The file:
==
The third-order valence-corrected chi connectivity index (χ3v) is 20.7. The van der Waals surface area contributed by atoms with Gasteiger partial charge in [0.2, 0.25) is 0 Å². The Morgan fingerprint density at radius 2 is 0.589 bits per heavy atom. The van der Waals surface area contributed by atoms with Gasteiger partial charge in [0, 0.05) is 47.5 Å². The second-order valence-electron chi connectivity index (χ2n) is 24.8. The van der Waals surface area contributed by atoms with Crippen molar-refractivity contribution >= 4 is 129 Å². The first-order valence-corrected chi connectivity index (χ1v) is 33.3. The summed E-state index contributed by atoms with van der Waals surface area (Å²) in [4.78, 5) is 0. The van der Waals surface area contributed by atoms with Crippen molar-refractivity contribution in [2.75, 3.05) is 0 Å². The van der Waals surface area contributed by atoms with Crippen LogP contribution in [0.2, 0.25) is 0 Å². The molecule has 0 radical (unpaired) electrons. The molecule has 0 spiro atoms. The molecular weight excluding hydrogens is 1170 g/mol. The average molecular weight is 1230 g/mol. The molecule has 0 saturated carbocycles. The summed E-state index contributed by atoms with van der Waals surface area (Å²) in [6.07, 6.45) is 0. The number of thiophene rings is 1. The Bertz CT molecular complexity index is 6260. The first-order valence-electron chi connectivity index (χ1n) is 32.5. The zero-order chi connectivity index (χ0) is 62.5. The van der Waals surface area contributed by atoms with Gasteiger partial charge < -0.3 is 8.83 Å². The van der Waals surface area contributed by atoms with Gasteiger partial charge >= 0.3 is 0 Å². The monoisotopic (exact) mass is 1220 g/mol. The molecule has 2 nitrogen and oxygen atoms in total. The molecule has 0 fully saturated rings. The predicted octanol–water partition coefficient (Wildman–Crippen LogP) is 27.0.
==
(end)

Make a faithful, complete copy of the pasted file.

The third-order valence-corrected chi connectivity index (χ3v) is 20.7. The van der Waals surface area contributed by atoms with Gasteiger partial charge in [0.2, 0.25) is 0 Å². The Morgan fingerprint density at radius 2 is 0.589 bits per heavy atom. The van der Waals surface area contributed by atoms with Gasteiger partial charge in [0, 0.05) is 47.5 Å². The second-order valence-electron chi connectivity index (χ2n) is 24.8. The van der Waals surface area contributed by atoms with Crippen molar-refractivity contribution >= 4 is 129 Å². The first-order valence-corrected chi connectivity index (χ1v) is 33.3. The summed E-state index contributed by atoms with van der Waals surface area (Å²) in [4.78, 5) is 0. The van der Waals surface area contributed by atoms with Crippen molar-refractivity contribution in [2.75, 3.05) is 0 Å². The van der Waals surface area contributed by atoms with Crippen LogP contribution in [0.2, 0.25) is 0 Å². The molecule has 0 radical (unpaired) electrons. The molecule has 0 spiro atoms. The molecular weight excluding hydrogens is 1170 g/mol. The average molecular weight is 1230 g/mol. The molecule has 0 saturated carbocycles. The summed E-state index contributed by atoms with van der Waals surface area (Å²) in [6.07, 6.45) is 0. The number of thiophene rings is 1. The Bertz CT molecular complexity index is 6260. The first-order valence-electron chi connectivity index (χ1n) is 32.5. The zero-order chi connectivity index (χ0) is 62.5. The van der Waals surface area contributed by atoms with Gasteiger partial charge < -0.3 is 8.83 Å². The van der Waals surface area contributed by atoms with Gasteiger partial charge >= 0.3 is 0 Å². The monoisotopic (exact) mass is 1220 g/mol. The molecule has 2 nitrogen and oxygen atoms in total. The molecule has 0 fully saturated rings. The predicted octanol–water partition coefficient (Wildman–Crippen LogP) is 27.0.